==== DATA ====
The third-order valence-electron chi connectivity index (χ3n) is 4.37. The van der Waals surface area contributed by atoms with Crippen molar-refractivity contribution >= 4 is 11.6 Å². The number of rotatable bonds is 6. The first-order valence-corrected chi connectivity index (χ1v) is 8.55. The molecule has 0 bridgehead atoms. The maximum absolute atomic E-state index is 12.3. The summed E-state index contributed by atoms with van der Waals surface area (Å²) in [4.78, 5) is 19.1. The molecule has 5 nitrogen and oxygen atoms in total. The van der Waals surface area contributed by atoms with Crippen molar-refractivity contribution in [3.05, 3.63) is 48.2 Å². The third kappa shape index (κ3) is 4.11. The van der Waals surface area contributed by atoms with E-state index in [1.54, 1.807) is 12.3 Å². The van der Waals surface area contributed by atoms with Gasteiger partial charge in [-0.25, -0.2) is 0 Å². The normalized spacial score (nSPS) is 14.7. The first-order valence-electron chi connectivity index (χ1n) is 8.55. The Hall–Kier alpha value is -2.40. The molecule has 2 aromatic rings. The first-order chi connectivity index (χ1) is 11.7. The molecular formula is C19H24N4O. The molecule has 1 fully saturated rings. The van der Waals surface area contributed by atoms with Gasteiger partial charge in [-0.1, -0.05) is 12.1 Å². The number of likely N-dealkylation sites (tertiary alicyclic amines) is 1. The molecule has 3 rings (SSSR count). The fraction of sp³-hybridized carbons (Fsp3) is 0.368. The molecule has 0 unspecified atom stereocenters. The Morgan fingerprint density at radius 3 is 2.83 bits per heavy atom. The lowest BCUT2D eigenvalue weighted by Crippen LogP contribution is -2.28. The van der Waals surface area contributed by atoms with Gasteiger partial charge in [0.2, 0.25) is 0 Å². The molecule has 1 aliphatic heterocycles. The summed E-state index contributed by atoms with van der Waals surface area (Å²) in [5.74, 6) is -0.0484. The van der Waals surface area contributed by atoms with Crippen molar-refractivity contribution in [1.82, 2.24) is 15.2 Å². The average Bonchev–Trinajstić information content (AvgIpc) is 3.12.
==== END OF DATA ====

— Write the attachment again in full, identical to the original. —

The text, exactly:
The third-order valence-electron chi connectivity index (χ3n) is 4.37. The van der Waals surface area contributed by atoms with Crippen molar-refractivity contribution >= 4 is 11.6 Å². The number of rotatable bonds is 6. The first-order valence-corrected chi connectivity index (χ1v) is 8.55. The molecule has 0 bridgehead atoms. The maximum absolute atomic E-state index is 12.3. The summed E-state index contributed by atoms with van der Waals surface area (Å²) in [4.78, 5) is 19.1. The molecule has 5 nitrogen and oxygen atoms in total. The van der Waals surface area contributed by atoms with Crippen molar-refractivity contribution in [3.05, 3.63) is 48.2 Å². The third kappa shape index (κ3) is 4.11. The van der Waals surface area contributed by atoms with E-state index in [1.54, 1.807) is 12.3 Å². The van der Waals surface area contributed by atoms with Gasteiger partial charge in [-0.25, -0.2) is 0 Å². The normalized spacial score (nSPS) is 14.7. The first-order valence-electron chi connectivity index (χ1n) is 8.55. The Hall–Kier alpha value is -2.40. The molecule has 2 aromatic rings. The first-order chi connectivity index (χ1) is 11.7. The molecular formula is C19H24N4O. The molecule has 1 fully saturated rings. The van der Waals surface area contributed by atoms with Gasteiger partial charge in [-0.1, -0.05) is 12.1 Å². The number of likely N-dealkylation sites (tertiary alicyclic amines) is 1. The molecule has 3 rings (SSSR count). The fraction of sp³-hybridized carbons (Fsp3) is 0.368. The molecule has 0 unspecified atom stereocenters. The Morgan fingerprint density at radius 3 is 2.83 bits per heavy atom. The lowest BCUT2D eigenvalue weighted by Crippen LogP contribution is -2.28. The van der Waals surface area contributed by atoms with Gasteiger partial charge in [0.2, 0.25) is 0 Å². The molecule has 1 aliphatic heterocycles. The summed E-state index contributed by atoms with van der Waals surface area (Å²) in [5.74, 6) is -0.0484. The van der Waals surface area contributed by atoms with Crippen molar-refractivity contribution in [1.82, 2.24) is 15.2 Å². The average Bonchev–Trinajstić information content (AvgIpc) is 3.12.